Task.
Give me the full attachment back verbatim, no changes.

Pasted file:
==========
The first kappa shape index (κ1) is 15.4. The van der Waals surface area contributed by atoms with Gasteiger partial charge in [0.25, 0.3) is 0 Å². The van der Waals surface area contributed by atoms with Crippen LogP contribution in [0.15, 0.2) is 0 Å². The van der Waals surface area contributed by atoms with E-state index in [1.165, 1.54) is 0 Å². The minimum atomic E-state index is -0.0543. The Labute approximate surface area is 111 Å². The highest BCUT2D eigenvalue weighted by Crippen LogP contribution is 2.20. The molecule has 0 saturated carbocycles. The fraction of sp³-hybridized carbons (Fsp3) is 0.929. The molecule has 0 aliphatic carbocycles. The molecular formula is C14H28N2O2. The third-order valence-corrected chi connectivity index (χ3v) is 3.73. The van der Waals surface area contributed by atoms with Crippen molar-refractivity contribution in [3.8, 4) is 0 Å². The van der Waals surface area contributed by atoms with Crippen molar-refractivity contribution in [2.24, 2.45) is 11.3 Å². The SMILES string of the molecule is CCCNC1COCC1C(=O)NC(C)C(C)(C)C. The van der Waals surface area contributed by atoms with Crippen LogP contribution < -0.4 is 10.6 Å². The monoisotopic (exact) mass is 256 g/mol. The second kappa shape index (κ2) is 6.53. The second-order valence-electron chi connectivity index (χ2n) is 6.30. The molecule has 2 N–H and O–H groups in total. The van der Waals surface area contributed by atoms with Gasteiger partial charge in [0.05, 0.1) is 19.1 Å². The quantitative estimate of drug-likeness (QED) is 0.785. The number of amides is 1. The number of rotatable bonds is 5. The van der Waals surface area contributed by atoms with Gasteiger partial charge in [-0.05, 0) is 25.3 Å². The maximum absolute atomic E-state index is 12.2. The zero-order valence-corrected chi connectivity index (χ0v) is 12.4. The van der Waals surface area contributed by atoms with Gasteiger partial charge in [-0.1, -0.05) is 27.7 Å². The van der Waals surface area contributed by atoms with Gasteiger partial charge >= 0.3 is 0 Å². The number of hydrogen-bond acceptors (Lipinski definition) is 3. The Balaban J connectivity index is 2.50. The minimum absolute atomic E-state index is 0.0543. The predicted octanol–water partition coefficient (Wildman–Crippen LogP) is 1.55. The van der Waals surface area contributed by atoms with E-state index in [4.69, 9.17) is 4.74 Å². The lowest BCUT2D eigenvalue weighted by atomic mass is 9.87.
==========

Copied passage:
The first kappa shape index (κ1) is 15.4. The van der Waals surface area contributed by atoms with Gasteiger partial charge in [0.25, 0.3) is 0 Å². The van der Waals surface area contributed by atoms with Crippen LogP contribution in [0.15, 0.2) is 0 Å². The van der Waals surface area contributed by atoms with E-state index in [1.165, 1.54) is 0 Å². The minimum atomic E-state index is -0.0543. The Labute approximate surface area is 111 Å². The highest BCUT2D eigenvalue weighted by Crippen LogP contribution is 2.20. The molecule has 0 saturated carbocycles. The fraction of sp³-hybridized carbons (Fsp3) is 0.929. The molecule has 0 aliphatic carbocycles. The molecular formula is C14H28N2O2. The third-order valence-corrected chi connectivity index (χ3v) is 3.73. The van der Waals surface area contributed by atoms with Crippen molar-refractivity contribution in [3.8, 4) is 0 Å². The van der Waals surface area contributed by atoms with Crippen molar-refractivity contribution in [2.24, 2.45) is 11.3 Å². The SMILES string of the molecule is CCCNC1COCC1C(=O)NC(C)C(C)(C)C. The van der Waals surface area contributed by atoms with Crippen LogP contribution < -0.4 is 10.6 Å². The monoisotopic (exact) mass is 256 g/mol. The second kappa shape index (κ2) is 6.53. The second-order valence-electron chi connectivity index (χ2n) is 6.30. The molecule has 2 N–H and O–H groups in total. The van der Waals surface area contributed by atoms with Gasteiger partial charge in [0.05, 0.1) is 19.1 Å². The quantitative estimate of drug-likeness (QED) is 0.785. The number of amides is 1. The number of rotatable bonds is 5. The van der Waals surface area contributed by atoms with Gasteiger partial charge in [-0.05, 0) is 25.3 Å². The maximum absolute atomic E-state index is 12.2. The zero-order valence-corrected chi connectivity index (χ0v) is 12.4. The van der Waals surface area contributed by atoms with Gasteiger partial charge in [-0.1, -0.05) is 27.7 Å². The van der Waals surface area contributed by atoms with Gasteiger partial charge >= 0.3 is 0 Å². The number of hydrogen-bond acceptors (Lipinski definition) is 3. The Balaban J connectivity index is 2.50. The minimum absolute atomic E-state index is 0.0543. The predicted octanol–water partition coefficient (Wildman–Crippen LogP) is 1.55. The van der Waals surface area contributed by atoms with E-state index in [4.69, 9.17) is 4.74 Å². The lowest BCUT2D eigenvalue weighted by atomic mass is 9.87.